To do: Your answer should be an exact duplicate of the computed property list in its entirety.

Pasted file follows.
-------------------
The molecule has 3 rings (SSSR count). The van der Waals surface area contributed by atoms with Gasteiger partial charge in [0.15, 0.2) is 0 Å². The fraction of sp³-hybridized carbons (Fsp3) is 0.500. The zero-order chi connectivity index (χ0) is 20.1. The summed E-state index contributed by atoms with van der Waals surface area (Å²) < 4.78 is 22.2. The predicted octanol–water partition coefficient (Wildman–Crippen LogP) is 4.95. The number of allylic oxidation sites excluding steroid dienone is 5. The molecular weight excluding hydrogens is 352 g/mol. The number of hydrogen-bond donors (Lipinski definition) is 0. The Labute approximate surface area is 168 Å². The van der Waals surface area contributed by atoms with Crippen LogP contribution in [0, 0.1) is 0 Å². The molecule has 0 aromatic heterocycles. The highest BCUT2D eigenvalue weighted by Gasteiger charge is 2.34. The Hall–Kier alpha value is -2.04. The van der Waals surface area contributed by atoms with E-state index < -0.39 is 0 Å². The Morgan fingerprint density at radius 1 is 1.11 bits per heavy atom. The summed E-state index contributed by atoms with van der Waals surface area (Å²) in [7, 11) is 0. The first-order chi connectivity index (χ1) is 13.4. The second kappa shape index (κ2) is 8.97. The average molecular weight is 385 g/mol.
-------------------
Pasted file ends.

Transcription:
The molecule has 3 rings (SSSR count). The van der Waals surface area contributed by atoms with Gasteiger partial charge in [0.15, 0.2) is 0 Å². The fraction of sp³-hybridized carbons (Fsp3) is 0.500. The zero-order chi connectivity index (χ0) is 20.1. The summed E-state index contributed by atoms with van der Waals surface area (Å²) < 4.78 is 22.2. The predicted octanol–water partition coefficient (Wildman–Crippen LogP) is 4.95. The number of allylic oxidation sites excluding steroid dienone is 5. The molecular weight excluding hydrogens is 352 g/mol. The number of hydrogen-bond donors (Lipinski definition) is 0. The Labute approximate surface area is 168 Å². The van der Waals surface area contributed by atoms with Crippen LogP contribution in [0, 0.1) is 0 Å². The molecule has 0 aromatic heterocycles. The highest BCUT2D eigenvalue weighted by Gasteiger charge is 2.34. The Hall–Kier alpha value is -2.04. The van der Waals surface area contributed by atoms with E-state index < -0.39 is 0 Å². The Morgan fingerprint density at radius 1 is 1.11 bits per heavy atom. The summed E-state index contributed by atoms with van der Waals surface area (Å²) in [7, 11) is 0. The first-order chi connectivity index (χ1) is 13.4. The second kappa shape index (κ2) is 8.97. The average molecular weight is 385 g/mol.